In Sweden, I've cycled a lot of logging roads. But Sweden has the Right to Roam and it doesn't really matter who owns the land. When cycling on logging roads in Ontario, is any permission or permit required? If so, from whom would I obtain the permit?

Suppose one plans a cycling trip through Northern Ontario. Would a route such as this one — can I assume that roads that are on Google Maps as well as topographic maps are accessible by bicycle, or do I need to plan in advance for every non-provincial road along the route if I am allowed to go there?

  • 2
    While likely on-topic here, you may consider asking to have this question migrated to Bicycles.
    – nhinkle
    Commented Feb 10, 2015 at 5:32
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    It's not really cycling specific, is it? I would assume it is the same for any non-motorised traffic access. I actually started writing it on Travel.SE first. It fits on all three of those. Let's see if I get answers here. If not, I might flag for migration.
    – gerrit
    Commented Feb 10, 2015 at 5:47
  • We have more logging roads than paved roads where I'm from. In BC you'll here people say there's no such thing as a closed road. If someone builds a road on crown land then you can use it. Not too sure about Ontario though, I mean crown land is crown land in every province, but Ontario has their own provincial police force, whereas everywhere else is RCMP, so things may be enforced different there.
    – ShemSeger
    Commented Feb 10, 2015 at 20:50

2 Answers 2


The answer is usually no, but there may be some restrictions depending on exactly where you're going.

Most logging roads are on crown land. The use of forest roads is managed through road abandonment, road decommissioning (making it impassable) and road access controls (i.e. signage, gates, etc.). In Ontario, public access to Crown land is restricted for a variety of purposes depending on the location and the priority of land use values in those areas. Restrictions to Crown land access are often used to protect the remoteness of an area for resourcebased tourism, for fish and wildlife management, for species-at-risk protection (i.e. woodland caribou), as well as due to liability concerns and budgetary restraints.1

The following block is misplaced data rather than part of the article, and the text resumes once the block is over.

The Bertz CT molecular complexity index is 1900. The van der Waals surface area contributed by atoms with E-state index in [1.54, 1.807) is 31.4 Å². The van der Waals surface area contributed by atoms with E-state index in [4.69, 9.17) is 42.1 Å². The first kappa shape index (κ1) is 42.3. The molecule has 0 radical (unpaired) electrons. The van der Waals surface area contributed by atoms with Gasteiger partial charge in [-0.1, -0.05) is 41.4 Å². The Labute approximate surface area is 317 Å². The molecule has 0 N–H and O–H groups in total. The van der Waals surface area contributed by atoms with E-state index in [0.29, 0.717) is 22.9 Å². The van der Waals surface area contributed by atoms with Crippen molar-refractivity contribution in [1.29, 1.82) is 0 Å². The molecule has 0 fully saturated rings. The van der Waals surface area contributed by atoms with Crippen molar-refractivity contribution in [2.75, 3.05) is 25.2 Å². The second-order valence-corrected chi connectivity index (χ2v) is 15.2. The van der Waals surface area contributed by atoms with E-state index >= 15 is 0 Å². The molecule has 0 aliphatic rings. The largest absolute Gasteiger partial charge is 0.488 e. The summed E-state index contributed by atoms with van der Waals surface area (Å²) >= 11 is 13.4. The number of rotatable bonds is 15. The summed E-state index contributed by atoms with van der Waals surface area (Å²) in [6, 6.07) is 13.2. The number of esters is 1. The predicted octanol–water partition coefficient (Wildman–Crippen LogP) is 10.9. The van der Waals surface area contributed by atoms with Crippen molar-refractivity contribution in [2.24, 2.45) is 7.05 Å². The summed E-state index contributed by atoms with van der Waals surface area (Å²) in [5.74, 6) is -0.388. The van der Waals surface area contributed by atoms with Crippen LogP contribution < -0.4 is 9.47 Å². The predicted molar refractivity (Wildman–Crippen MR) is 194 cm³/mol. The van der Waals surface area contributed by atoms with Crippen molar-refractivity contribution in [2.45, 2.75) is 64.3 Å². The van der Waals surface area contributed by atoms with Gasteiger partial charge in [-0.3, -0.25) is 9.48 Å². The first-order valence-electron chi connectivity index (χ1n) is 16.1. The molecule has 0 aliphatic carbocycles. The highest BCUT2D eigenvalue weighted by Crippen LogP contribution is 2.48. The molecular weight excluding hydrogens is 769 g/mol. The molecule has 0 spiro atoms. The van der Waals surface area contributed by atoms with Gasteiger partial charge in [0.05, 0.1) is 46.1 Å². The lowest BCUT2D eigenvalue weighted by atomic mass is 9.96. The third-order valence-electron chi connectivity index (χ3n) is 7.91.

The Ontario Ministry of Natural Resources and Forestry provides an online crown land use policy atlas. So you can go online and see what the policy is for whatever land you plan on going on.


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1 Public Land Access in Ontario Q & A


I can't answer for Ontario or that route specifically, but only give you a general idea how private property and trespassing works in the US and Canada.

You are right in that we don't have Allemansrecht here, and you have to be aware of that. Legally, in many places you are allowed to walk or ride a bike on a established path as long as there is no phyisical barrier or something like a "No Trespassing" sign. This isn't universally true, and the details can vary by jurisdiction. The only way to know for sure is to ask, but this is a reasonable rule to follow if you don't know anything more specific. If you follow this rule, at worst you may be told to leave. I really don't see anyone getting arrested or fined for trespassing when they got there via a established route with no indication they weren't supposed to be there.

A physical barrier could be a fence, or a gate or chain across the road. But context also matters. If you see a dirt road that goes into a farm field and ends at a house, clearly that's a driveway and you shouldn't be there unless you have business with the people in the house. It would be inappropriate to ride your bike up the driveway just to ride the bike when there are reasonable hints it's a private driveway.